It may be strange to see someone writing in the Telegraph — owned by the Brexit-championing Barclay brothers, one of whom coincidentally died this week — admitting, “It is indeed inarguable that international travel for musicians has become more difficult than it was when we were part of the Union, with increased red tape, including requirements around the transfer of musical instruments across borders.”

But then he says,

“Yet the complexities of Brexit and the disaster of Covid are precisely the reasons why Rattle should stay in this country. At this point in time the actions of a figurehead such as Rattle – take on huge symbolic significance. He may not intend his departure as an abandonment but that’s inevitably how it feels.”

It might have been more honest, instead of accusing Rattle of a kind of betrayal, he might have said: “This is our mess, but you’ve got to lie in it” (the lie being in every sense). It’s the same weapons-grade hypocrisy that American Republican senators are using against Democrats arguing trying to censure Donald Trump for openly inciting his rabid followers (or “basket of deplorables”, as it turns out that Hillary Clinton was right to call them back in 2016) to carry out their attack and attempted coup on the Capitol last week: now those very same senators who for years have been silent as their President sowed dissent and division on a daily basis are now asking for Joe Biden to try to unite the country that Trump so mortally damaged.

Meanwhile, Boris Johnson and Priti Patel continue to try to lie themselves out of a paper bag. Earlier this week, the UK government publicly denied a story in the Independent that the UK had dismissed an exemption for British performers and musicians travelling to Europe, because it did not want to have to offer reciprocal benefits for UK artists working in the UK.

A DCMS spokeswoman is quoted in The Stage saying,

“This story is incorrect and includes misleading speculation from anonymous EU sources. The UK pushed for a more ambitious agreement with the EU on the temporary movement of business travellers, which would have covered musicians and others, but our proposals were rejected by the EU.”

But by the end of the week, Rob Merrick — deputy political editor of The Independent — reported another U-turn on the facts:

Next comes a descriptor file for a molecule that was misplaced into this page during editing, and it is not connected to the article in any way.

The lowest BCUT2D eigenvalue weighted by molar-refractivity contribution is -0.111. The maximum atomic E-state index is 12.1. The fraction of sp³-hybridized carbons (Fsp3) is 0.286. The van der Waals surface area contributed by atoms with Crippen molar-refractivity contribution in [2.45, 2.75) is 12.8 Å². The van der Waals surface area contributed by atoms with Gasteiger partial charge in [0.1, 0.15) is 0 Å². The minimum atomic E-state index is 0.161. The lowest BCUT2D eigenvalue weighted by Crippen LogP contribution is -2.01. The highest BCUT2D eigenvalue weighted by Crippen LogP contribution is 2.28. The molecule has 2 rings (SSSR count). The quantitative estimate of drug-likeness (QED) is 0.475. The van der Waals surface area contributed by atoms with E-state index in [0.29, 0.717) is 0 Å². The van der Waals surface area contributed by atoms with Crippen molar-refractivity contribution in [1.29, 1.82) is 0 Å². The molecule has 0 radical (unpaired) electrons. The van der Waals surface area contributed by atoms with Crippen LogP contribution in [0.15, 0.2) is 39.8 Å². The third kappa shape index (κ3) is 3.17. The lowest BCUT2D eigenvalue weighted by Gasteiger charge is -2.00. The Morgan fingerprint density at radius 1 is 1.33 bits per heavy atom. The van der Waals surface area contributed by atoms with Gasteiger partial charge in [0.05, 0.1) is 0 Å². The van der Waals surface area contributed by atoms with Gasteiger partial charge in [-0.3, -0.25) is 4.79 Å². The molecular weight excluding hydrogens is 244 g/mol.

“No 10 has admitted an EU proposal to allow visa-free tours by musicians was rejected, apparently because of a belief it clashed with ending free movement. After days of arguing Brussels threw out a deal, the government has acknowledged it did turn down a plan – but has refused to explain the reasons for doing so.”

As Merrick adds,

“Music organisations said the admission made it even more important that ministers come clean about what happened in the negotiations – and find a solution, to lift the threat of musicians requiring work permits. They had been repeatedly reassured that a Brexit deal would protect touring performers, as well as their support teams and equipment, in an industry worth £5.8bn a year to the UK economy.”

So once again Boris Johnson, Michael Gove and Priti Patel’s empty promises and blatant lying has been exposed for what it is.

But at the same time, perhaps the opportunity to take stock and pause, regarding that proposed new London concert hall on the site of the current home of the Museum of London, is no bad thing. As Higgins concludes in The Guardian,

“The rhetoric that London, by sole virtue of being London, deserves a ‘world-class concert hall’ never seemed convincing. If Birmingham, or Gateshead, or Manchester have better halls than the capital, that is surely a good thing. The visionary architect Cedric Price once told a client to consider the idea that building a house wasn’t necessarily the answer to his problems. Perhaps, he suggested, the client would be better off getting a divorce. ‘Build a new concert hall in London’ feels like the wrong answer to pretty much any question at the moment. Perhaps Rattle has it right: a quieter and more modest existence, one that’s more sustainable and less frenetic, is what London needs – and what it will probably get, like it or not.”